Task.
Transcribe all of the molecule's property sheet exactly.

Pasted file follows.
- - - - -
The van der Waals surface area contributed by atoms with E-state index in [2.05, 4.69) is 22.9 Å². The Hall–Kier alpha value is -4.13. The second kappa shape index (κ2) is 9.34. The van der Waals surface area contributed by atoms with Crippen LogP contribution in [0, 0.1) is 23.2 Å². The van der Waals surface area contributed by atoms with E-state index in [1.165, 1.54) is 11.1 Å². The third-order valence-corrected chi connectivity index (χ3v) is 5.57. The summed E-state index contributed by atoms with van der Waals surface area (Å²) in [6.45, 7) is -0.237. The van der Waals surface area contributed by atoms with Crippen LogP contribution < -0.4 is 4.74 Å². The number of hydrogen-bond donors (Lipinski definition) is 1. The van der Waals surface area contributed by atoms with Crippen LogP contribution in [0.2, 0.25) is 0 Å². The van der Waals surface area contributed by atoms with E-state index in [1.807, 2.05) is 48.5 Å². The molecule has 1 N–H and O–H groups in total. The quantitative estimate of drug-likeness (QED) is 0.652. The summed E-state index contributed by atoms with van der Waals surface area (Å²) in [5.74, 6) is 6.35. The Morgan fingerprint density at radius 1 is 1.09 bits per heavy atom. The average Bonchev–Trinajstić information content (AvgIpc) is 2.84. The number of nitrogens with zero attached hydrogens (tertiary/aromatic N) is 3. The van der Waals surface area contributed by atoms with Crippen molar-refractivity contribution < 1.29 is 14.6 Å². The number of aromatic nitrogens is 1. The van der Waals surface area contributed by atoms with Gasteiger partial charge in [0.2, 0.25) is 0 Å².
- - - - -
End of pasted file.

The van der Waals surface area contributed by atoms with E-state index in [2.05, 4.69) is 22.9 Å². The Hall–Kier alpha value is -4.13. The second kappa shape index (κ2) is 9.34. The van der Waals surface area contributed by atoms with Crippen LogP contribution in [0, 0.1) is 23.2 Å². The van der Waals surface area contributed by atoms with E-state index in [1.165, 1.54) is 11.1 Å². The third-order valence-corrected chi connectivity index (χ3v) is 5.57. The summed E-state index contributed by atoms with van der Waals surface area (Å²) in [6.45, 7) is -0.237. The van der Waals surface area contributed by atoms with Crippen LogP contribution < -0.4 is 4.74 Å². The number of hydrogen-bond donors (Lipinski definition) is 1. The van der Waals surface area contributed by atoms with Crippen LogP contribution in [0.2, 0.25) is 0 Å². The van der Waals surface area contributed by atoms with E-state index in [1.807, 2.05) is 48.5 Å². The molecule has 1 N–H and O–H groups in total. The quantitative estimate of drug-likeness (QED) is 0.652. The summed E-state index contributed by atoms with van der Waals surface area (Å²) in [5.74, 6) is 6.35. The Morgan fingerprint density at radius 1 is 1.09 bits per heavy atom. The average Bonchev–Trinajstić information content (AvgIpc) is 2.84. The number of nitrogens with zero attached hydrogens (tertiary/aromatic N) is 3. The van der Waals surface area contributed by atoms with Crippen molar-refractivity contribution < 1.29 is 14.6 Å². The number of aromatic nitrogens is 1. The van der Waals surface area contributed by atoms with Gasteiger partial charge in [0.2, 0.25) is 0 Å².